Rickey & Robinson: The True, Untold Story of the Integration of Baseball
Rodale Books, 2014
320 pp., $25.99
Michael R. Stevens
The Integration of Baseball
Troubling enemies, indeed, both for Rickey as a person and for Rickey as the catalyst for the integration of the sport. Kahn never denies Rickey's love of getting and retaining money, both for the teams he worked for as general manager. (He built three different competitors as general manager: the Cardinals of the '30s and early '40s, the Dodgers of the late '40s and early '50s, and the Pirates of the late '50s and early '60s—a record of achievement unmatched by any other GM.) Kahn writes with some shock that "The magnitude of Rickey's compensation glitters like gold when matched against the salaries of the stars of his first Brooklyn championship team… . While Rickey was banking his $90,000 plus, the collective salary for the entire Dodgers' starting nine in 1947—the team that would win the National League pennant—came to $87,500. All by himself, Rickey outearned his entire ball club." So the sobriquets of Jimmy Powers for Rickey—"El Cheapo" and "the skinflint"—were rooted in reality. But they became a vast red herring for the most powerful members of the media, and Kahn calls the bluff: "What a distraction. Under Rickey, Jackie Robinson was integrating baseball and the country. Under Rickey, the greatest of all Brooklyn teams was coming together with Hall of Fame players at shortstop, second base, home plate and center field. The Boys of Summer had arrived! Yet the most popular paper in New York blew no triumphal trumpets. Blind to both panoramic happenings, the News kept its focus tightly on the ledger, even as a dismal bank clerk in a drab setting drawn by Dickens."
Yet Kahn locates unexpected and quiet heroes amidst the newspapermen with whom he shared hundreds of summer nights in the press boxes of the National League parks, and he lays overdue laurels on the head of Branch Rickey's greatest press ally: "Where, then, can we find a hard-driving press arising and demanding, time after time, year after year, the integration of baseball here and now? Militant and unflinching protests appeared consistently in only one place, the sports pages of the Daily Worker, the newspaper of the Communist Party, USA. Who wrote most of those protest pieces and led the charge? A soft-spoken journalist from Brooklyn named Lester Rodney, who was born into a mercantile Jewish family. The Brooklyn Jewish-Negro connection never looked tighter." Denied entry into The Baseball Writers' Association, and hence into clubhouses and press boxes at first, Rodney nevertheless faithfully and vigorously reported on the game's not-so-secret racism. In August of 1936 he launched a headline: "OUTLAWED BY BASEBALL: THE CRIME OF THE BIG LEAGUES," which ran with this teaser: "The newspapers have carefully hushed it up! One of the most sordid stories in American sports! Though they win laurels for America in the Olympics—though they have proven themselves outstanding baseball stars—Negroes have been placed beyond the pale of the American and National Leagues." He followed a few days later with a call to fans across the nation: "Demand the end of Jim Crow baseball." It would take ten years for anyone to listen, but Lester Rodney's campaign proceeded undiminished through the turbulent years up to and including World War II.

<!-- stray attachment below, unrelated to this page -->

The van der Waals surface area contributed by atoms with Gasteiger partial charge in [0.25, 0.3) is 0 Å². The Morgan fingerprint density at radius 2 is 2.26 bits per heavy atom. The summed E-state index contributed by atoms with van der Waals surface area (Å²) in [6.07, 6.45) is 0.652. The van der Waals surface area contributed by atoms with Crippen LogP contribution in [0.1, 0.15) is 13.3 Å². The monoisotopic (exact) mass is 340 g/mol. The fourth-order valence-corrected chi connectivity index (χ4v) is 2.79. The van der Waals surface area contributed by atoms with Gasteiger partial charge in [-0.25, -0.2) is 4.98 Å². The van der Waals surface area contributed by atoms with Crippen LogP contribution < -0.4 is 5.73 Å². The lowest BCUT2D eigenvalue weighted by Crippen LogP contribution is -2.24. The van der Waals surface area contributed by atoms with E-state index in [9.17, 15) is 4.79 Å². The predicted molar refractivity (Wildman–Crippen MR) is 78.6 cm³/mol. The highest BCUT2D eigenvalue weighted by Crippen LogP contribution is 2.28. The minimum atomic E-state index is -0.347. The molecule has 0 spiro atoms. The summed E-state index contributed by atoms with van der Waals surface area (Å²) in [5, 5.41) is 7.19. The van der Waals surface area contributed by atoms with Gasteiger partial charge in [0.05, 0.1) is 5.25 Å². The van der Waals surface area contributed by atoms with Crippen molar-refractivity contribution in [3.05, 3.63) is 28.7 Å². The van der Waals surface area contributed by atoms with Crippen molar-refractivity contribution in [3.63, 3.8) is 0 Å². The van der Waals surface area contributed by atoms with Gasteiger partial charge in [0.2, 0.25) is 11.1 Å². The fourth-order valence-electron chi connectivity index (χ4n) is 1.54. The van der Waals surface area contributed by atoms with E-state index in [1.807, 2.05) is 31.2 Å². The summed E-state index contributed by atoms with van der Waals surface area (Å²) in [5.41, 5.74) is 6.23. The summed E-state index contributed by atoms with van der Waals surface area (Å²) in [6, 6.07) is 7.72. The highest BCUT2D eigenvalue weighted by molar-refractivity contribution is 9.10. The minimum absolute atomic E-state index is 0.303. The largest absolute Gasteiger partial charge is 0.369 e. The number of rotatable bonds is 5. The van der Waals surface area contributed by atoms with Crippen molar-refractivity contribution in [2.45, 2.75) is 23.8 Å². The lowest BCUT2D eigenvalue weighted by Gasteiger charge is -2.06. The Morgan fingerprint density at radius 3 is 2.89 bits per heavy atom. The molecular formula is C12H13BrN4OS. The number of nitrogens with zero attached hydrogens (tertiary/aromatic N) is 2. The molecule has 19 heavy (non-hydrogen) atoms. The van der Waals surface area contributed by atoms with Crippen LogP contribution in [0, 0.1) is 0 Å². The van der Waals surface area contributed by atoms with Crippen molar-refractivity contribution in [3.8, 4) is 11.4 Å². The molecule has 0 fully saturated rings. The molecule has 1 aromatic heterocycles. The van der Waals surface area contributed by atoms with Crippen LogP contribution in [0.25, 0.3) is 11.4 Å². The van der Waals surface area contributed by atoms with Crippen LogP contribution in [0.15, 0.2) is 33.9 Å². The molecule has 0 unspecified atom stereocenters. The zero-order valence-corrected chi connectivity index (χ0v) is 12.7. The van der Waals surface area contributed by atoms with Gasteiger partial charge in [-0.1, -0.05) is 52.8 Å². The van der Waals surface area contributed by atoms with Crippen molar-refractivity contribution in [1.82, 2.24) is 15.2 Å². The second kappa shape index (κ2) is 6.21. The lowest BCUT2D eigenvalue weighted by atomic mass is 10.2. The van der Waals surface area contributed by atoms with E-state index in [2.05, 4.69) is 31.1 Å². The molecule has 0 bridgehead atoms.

Oddly, Kahn claims that for much of this same period, "During these years of stirring racial currents, Rickey, the would-be second Great Emancipator, was out to lunch," perhaps biding his time and certainly accruing his fortune. What changed? One key event was the death of baseball's czar, Commissioner Kenesaw Mountain Landis, elected in the wake of the 1919 Black Sox scandal (he banned the 'conspirators' from baseball for life) and hovering over all significant decisions (including the tacit one to ban black players) until his death in 1944. As Lester Rodney told Kahn at their final meeting in 2009, "At the Worker we prepared petitions to open the game to blacks. More than a million people signed them. Figuratively those petitions were dumped on Landis's desk. He was unmoved. The only end to his opposition to blacks in baseball was death. His own death. Within one year of Landis dying, our long campaign bore fruit. Rickey signed Jackie Robinson." Kahn marvels, as did Robinson, at the consistent witness for justice of the American Communist press. One of the touching vignettes surrounding the actual signing of Robinson to the Brooklyn club just at the start of the 1947 season (a year and a half after he'd signed the first deal to play in the organization) is when Kahn recalls the circulation of a memo from Rickey in the press box that Jackie had been signed from the Montreal minor league affiliate, to report to the big club immediately: "Jimmy Cannon of the New York Post stood up and slowly walked to a seat occupied by Lester Rodney of the Communist Daily Worker. Intensely and sincerely Cannon said, 'Congratulations.' " Jimmy Cannon, not to be confused with Kahn's nemesis Jimmy Powers, turns out to be another of the quiet heroes of a frenetically paced New York newspaper environment. After a supposed player's strike among National League teams (and even some of the Dodgers) was put down by National League president Ford Frick, Cannon, whom Kahn describes as a "self-educated Irishman from Greenwich Village, [who] drew on Thomas Wolfe and Ernest Hemingway—and of course himself—for a style that many, including Hemingway, found overwhelming," penned an attack on the conspiring ballplayers that began: "'You don't always lynch a man by hanging him from a tree. There is a great lynch mob among us and they go unhooded and work without rope… . They lynch a man with a calculated contempt which no court of law can consider a crime. Such a venomous conspiracy is the one now trying to run Jackie Robinson out of organized baseball… . It is an indication, I believe, that as a people we are a failure and not as good as the laws by which we live." Philosophers with portable typewriters; sports hacks with strong moral visions; is it any wonder that Kahn pines for those days even as he laments and excoriates the slowness of change?